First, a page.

Shipping

Oral Answers to Questions — Germany – in the House of Commons at 12:00 am on 27th November 1946.

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Photo of Mr Albert Davies Mr Albert Davies , Stoke-on-Trent Burslem 12:00 am, 27th November 1946

asked the Chancellor of the Duchy of Lancaster the number, description and total tonnage of German ships in the British zone; how many are seaworthy; and what is being done with them.

Photo of Mr John Hynd Mr John Hynd , Sheffield, Attercliffe

A census of German seagoing shipping has recently been taken but the results are not yet available. Before the census we had, however, traced over 400 merchant ships of over 100 tons intended for the German peace economy. These vessels are with a few exceptions in the British zone. They consist mainly of cargo vessels but include a few special types such as cattle transports and refrigerator ships. Their total tonnage is some 160,000 dead weight tons. Forty are at present unseaworthy. The remainder are being used for German coastal traffic and on certain short sea routes. There are in addition some 1425 fishing vessels of various kinds, all of which are engaged in fishing or minesweeping operations.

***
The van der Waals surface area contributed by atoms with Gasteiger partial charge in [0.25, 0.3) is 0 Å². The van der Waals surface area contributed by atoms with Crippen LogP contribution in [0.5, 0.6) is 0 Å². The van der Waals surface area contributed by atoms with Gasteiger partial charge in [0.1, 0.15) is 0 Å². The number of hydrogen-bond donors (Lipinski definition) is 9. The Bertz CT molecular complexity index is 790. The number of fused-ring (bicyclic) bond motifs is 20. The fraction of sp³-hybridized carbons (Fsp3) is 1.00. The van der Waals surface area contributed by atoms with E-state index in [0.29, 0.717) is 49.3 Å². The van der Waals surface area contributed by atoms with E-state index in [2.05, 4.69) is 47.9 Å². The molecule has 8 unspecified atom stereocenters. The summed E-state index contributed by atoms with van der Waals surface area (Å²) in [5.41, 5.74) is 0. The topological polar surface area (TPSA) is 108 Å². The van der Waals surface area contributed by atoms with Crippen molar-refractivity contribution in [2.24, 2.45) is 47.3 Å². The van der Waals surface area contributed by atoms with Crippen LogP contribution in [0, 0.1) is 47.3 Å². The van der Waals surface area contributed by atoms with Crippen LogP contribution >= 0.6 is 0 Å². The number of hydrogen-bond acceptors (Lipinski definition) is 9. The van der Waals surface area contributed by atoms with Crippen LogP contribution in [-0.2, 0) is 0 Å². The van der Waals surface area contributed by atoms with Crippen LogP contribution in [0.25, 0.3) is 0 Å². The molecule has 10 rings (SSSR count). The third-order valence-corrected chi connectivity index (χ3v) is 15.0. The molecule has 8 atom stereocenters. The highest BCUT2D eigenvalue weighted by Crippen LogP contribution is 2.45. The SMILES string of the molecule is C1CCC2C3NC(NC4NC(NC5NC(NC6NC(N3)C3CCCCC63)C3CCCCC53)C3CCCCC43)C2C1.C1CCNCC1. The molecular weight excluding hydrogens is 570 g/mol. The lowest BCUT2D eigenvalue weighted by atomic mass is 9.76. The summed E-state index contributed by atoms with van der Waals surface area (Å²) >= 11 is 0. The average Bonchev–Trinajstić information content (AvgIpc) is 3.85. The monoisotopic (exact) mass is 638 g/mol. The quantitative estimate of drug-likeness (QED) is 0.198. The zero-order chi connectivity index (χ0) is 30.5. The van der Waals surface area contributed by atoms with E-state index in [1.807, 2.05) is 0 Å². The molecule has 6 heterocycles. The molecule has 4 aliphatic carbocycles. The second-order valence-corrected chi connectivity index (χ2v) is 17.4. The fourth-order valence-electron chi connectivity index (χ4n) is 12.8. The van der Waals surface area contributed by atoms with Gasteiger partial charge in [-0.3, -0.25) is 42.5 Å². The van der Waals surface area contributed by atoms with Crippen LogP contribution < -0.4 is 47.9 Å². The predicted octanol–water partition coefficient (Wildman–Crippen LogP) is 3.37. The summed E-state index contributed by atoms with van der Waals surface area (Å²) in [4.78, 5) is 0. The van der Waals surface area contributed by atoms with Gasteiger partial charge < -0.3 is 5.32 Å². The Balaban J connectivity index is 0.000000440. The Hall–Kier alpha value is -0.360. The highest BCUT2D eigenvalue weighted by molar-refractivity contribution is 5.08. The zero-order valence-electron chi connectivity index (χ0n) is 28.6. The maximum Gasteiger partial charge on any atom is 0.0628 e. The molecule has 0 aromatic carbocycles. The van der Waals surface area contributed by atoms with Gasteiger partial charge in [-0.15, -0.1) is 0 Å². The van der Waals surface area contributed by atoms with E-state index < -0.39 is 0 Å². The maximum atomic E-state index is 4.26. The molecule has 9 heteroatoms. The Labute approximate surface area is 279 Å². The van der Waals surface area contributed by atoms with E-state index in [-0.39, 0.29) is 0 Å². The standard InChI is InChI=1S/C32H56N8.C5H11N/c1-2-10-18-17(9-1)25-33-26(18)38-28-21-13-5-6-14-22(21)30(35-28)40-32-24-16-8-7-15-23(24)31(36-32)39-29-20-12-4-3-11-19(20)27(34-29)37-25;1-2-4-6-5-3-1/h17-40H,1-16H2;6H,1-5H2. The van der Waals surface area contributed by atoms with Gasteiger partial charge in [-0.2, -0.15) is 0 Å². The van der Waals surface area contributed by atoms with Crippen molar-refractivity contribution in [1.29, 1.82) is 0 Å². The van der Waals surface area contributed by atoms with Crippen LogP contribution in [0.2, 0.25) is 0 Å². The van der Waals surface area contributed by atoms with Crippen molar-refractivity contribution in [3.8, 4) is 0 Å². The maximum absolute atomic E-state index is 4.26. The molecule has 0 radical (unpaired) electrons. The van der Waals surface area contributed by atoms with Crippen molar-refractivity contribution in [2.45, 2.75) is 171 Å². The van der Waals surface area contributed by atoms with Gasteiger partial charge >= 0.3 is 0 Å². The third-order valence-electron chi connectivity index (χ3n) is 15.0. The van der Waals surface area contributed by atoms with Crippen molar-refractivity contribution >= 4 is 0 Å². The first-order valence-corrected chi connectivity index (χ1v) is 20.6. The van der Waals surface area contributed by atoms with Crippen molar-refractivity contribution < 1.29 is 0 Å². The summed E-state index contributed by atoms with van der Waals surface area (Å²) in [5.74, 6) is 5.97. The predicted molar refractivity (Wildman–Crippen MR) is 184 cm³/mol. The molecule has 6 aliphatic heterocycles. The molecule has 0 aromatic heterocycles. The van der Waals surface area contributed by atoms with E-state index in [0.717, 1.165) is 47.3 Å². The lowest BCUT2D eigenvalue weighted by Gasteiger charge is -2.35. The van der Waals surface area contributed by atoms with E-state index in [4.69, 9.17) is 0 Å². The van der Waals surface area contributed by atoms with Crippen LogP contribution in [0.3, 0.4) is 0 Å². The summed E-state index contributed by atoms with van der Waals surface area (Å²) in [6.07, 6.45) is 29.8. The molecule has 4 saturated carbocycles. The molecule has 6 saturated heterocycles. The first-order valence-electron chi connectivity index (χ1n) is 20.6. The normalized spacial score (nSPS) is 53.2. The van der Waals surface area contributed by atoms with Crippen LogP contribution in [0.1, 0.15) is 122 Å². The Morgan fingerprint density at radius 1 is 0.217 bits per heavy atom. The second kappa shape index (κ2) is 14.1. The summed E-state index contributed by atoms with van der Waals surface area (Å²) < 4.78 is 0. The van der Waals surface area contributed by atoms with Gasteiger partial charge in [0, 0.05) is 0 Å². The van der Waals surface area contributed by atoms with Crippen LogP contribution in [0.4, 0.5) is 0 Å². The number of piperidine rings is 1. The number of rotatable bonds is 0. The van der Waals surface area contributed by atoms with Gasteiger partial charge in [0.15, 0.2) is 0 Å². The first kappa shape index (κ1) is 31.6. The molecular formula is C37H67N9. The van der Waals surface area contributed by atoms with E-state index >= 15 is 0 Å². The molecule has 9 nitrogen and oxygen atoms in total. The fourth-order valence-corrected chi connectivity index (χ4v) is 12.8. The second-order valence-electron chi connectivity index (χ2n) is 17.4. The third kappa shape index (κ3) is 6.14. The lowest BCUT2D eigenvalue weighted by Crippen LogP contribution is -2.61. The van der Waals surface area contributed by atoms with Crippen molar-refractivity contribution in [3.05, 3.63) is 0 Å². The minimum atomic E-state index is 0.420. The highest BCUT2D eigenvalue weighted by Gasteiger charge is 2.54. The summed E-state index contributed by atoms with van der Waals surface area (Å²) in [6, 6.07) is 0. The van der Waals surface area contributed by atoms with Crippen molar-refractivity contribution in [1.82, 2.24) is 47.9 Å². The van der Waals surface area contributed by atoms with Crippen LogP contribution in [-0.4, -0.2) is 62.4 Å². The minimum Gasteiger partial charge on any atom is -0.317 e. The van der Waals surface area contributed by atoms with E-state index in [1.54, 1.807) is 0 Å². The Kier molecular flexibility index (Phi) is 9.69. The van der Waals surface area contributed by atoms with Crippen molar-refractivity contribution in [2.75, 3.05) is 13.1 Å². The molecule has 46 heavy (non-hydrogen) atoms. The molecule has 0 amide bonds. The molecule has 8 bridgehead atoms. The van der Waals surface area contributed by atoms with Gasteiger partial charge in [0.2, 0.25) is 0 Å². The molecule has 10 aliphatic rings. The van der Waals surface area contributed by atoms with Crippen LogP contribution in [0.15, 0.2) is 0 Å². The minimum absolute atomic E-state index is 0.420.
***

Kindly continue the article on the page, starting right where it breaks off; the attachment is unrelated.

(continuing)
Photo of Mr Albert Davies Mr Albert Davies , Stoke-on-Trent Burslem

Is the Minister aware that a report appeared in the Press that 964 boats have recently been discovered? Is this true, and, if so, is there not something wrong with our method of building up the industry?

Photo of Mr John Hynd Mr John Hynd , Sheffield, Attercliffe

I thought I had made it clear that we are not in a position yet to give the complete results of the census, but before the census was taken we had traced over 400.